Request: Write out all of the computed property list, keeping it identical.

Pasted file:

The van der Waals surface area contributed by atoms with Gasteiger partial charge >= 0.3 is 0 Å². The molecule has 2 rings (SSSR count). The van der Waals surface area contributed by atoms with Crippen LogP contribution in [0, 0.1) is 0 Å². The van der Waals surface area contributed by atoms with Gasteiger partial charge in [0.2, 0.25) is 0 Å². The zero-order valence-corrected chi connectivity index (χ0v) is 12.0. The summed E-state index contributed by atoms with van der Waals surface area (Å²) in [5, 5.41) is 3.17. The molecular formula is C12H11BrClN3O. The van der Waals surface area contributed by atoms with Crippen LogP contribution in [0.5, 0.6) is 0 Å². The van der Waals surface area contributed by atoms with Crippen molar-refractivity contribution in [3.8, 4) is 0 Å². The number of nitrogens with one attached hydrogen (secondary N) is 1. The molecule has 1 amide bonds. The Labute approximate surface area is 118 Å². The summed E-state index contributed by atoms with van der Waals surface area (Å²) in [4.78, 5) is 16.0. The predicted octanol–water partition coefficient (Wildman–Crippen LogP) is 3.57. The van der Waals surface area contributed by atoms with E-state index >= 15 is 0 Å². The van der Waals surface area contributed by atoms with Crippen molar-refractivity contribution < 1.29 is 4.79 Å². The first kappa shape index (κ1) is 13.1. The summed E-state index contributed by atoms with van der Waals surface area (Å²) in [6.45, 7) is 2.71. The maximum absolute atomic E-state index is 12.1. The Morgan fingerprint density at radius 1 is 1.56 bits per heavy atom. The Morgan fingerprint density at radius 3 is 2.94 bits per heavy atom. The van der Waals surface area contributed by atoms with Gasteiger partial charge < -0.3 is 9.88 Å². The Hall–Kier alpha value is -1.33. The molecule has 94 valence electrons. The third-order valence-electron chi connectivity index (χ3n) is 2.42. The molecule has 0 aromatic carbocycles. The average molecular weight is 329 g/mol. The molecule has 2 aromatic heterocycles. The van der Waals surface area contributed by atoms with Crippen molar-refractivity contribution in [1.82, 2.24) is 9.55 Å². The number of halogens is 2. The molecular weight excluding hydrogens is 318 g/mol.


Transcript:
The van der Waals surface area contributed by atoms with Gasteiger partial charge >= 0.3 is 0 Å². The molecule has 2 rings (SSSR count). The van der Waals surface area contributed by atoms with Crippen LogP contribution in [0, 0.1) is 0 Å². The van der Waals surface area contributed by atoms with Gasteiger partial charge in [0.2, 0.25) is 0 Å². The zero-order valence-corrected chi connectivity index (χ0v) is 12.0. The summed E-state index contributed by atoms with van der Waals surface area (Å²) in [5, 5.41) is 3.17. The molecular formula is C12H11BrClN3O. The van der Waals surface area contributed by atoms with Crippen LogP contribution in [0.5, 0.6) is 0 Å². The van der Waals surface area contributed by atoms with Crippen molar-refractivity contribution in [3.8, 4) is 0 Å². The number of nitrogens with one attached hydrogen (secondary N) is 1. The molecule has 1 amide bonds. The Labute approximate surface area is 118 Å². The summed E-state index contributed by atoms with van der Waals surface area (Å²) in [4.78, 5) is 16.0. The predicted octanol–water partition coefficient (Wildman–Crippen LogP) is 3.57. The van der Waals surface area contributed by atoms with E-state index >= 15 is 0 Å². The van der Waals surface area contributed by atoms with Crippen molar-refractivity contribution < 1.29 is 4.79 Å². The first kappa shape index (κ1) is 13.1. The summed E-state index contributed by atoms with van der Waals surface area (Å²) in [6.45, 7) is 2.71. The maximum absolute atomic E-state index is 12.1. The Morgan fingerprint density at radius 1 is 1.56 bits per heavy atom. The Morgan fingerprint density at radius 3 is 2.94 bits per heavy atom. The van der Waals surface area contributed by atoms with Gasteiger partial charge < -0.3 is 9.88 Å². The Hall–Kier alpha value is -1.33. The molecule has 94 valence electrons. The third-order valence-electron chi connectivity index (χ3n) is 2.42. The molecule has 0 aromatic carbocycles. The average molecular weight is 329 g/mol. The molecule has 2 aromatic heterocycles. The van der Waals surface area contributed by atoms with Crippen molar-refractivity contribution in [1.82, 2.24) is 9.55 Å². The number of halogens is 2. The molecular weight excluding hydrogens is 318 g/mol.